Contaminated Land

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The law of the land is that ‘any site that has the potential to be contaminated from past or current use has to be investigated to assess that potential’ (Environmental Protection Act 1990, part 2A amendment).

This potential can carry a huge financial liability and, therefore, affects the value of the land.

The potentially contaminating uses were compiled by the DoE. A very good version was produced by the NHBC in 2000 and updated in 2008.


On marginal sites, where contamination is unlikely, this work can seem onerous but it is the Law and planning conditions will not be discharged until this aspect is fully sorted.

Failure to discharge a planning condition renders the site uninsurable, which means no mortgage loans for potential purchasers.

It is also against the law to sell land that has the potential to be contaminated without advising the purchaser of that potential.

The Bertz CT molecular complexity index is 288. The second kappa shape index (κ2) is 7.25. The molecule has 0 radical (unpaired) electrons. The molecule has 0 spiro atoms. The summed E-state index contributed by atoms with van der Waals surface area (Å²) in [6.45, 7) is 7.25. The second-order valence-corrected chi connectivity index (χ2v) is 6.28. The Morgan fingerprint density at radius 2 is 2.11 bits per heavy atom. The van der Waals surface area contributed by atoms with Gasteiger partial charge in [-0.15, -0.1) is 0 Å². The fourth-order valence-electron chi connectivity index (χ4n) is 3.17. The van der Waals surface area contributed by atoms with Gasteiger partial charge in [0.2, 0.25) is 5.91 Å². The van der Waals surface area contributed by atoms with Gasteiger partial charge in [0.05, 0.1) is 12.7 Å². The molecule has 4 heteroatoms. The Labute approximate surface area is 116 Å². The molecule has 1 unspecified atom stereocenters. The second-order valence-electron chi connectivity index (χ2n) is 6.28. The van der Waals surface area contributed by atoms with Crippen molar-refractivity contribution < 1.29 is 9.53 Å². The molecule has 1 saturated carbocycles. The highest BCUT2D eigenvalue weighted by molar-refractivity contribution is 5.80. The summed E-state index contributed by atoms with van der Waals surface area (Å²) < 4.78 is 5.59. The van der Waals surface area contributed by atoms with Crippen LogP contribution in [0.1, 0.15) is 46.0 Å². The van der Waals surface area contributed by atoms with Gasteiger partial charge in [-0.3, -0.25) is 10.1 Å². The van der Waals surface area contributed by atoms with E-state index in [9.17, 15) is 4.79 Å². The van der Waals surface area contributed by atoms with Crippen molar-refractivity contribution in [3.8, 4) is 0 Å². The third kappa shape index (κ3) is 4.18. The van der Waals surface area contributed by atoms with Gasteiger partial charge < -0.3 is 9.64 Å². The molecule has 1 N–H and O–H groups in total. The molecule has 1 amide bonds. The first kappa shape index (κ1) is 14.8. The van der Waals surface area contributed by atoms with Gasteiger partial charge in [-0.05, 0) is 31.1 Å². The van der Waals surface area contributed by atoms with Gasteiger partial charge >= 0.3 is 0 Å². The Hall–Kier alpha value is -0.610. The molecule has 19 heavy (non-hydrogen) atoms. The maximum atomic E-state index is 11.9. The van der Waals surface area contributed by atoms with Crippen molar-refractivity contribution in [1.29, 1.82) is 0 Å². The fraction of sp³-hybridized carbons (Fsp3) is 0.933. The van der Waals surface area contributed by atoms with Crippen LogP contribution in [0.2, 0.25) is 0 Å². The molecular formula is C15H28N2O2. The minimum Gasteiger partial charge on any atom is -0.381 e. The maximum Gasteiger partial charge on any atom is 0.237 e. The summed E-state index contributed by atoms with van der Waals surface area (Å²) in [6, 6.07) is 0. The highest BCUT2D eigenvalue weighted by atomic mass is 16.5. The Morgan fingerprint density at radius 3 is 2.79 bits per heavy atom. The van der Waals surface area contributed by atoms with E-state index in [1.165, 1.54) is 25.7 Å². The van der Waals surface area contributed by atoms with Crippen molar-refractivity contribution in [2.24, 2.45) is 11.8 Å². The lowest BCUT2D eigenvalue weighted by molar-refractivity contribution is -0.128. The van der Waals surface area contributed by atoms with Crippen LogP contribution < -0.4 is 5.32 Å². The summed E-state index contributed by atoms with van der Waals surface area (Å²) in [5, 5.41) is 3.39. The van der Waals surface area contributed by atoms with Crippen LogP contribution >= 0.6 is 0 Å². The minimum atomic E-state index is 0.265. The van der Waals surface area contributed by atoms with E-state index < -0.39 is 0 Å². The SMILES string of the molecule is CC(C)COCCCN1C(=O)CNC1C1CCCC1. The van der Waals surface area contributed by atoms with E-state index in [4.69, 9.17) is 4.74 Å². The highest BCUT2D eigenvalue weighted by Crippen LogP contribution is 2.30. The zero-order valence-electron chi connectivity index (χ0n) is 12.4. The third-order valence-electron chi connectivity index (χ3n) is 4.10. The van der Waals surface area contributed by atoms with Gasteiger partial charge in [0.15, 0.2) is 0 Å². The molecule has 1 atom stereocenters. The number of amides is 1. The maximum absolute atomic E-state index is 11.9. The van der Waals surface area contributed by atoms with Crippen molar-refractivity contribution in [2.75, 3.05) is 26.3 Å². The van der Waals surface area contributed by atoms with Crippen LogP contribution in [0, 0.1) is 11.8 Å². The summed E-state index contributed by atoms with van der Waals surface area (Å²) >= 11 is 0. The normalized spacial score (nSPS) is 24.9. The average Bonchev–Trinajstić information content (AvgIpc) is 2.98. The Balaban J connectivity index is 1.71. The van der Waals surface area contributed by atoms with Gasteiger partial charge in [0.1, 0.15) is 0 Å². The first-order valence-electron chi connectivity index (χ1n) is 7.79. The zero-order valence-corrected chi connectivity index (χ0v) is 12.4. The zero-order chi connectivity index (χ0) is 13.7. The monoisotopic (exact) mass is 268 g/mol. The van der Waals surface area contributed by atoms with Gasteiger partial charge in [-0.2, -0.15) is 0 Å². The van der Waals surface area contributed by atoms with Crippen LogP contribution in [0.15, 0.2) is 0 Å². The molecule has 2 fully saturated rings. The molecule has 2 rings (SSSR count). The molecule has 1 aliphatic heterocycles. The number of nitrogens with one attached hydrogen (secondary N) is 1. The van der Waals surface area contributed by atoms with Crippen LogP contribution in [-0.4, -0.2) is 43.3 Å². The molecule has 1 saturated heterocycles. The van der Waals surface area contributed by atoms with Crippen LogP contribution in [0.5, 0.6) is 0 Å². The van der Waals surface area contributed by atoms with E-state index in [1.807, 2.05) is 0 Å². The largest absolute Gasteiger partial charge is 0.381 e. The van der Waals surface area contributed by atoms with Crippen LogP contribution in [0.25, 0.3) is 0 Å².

There is a standard procedure, these days, to assess the environmental liability of contaminated land, a procedure enshrined in the Environment Agency Contaminated Land Report (CLR 1-11) documents and required to be followed to be accepted by the regulatory authorities.

The assessment has four stages:

  • — Desk Study, where the potential for contamination and associated risks is assessed;
  • — Intrusive Investigation, where the potential is realised by taking soil samples:
  • — Remediation, where any contamination encountered is made safe in some way;
  • — Verification, that the ground has been made safe.

A good desk study is worth much more than its cost. It is much more thorough than a Land Search and will indentify other problems that could affect the proposed development.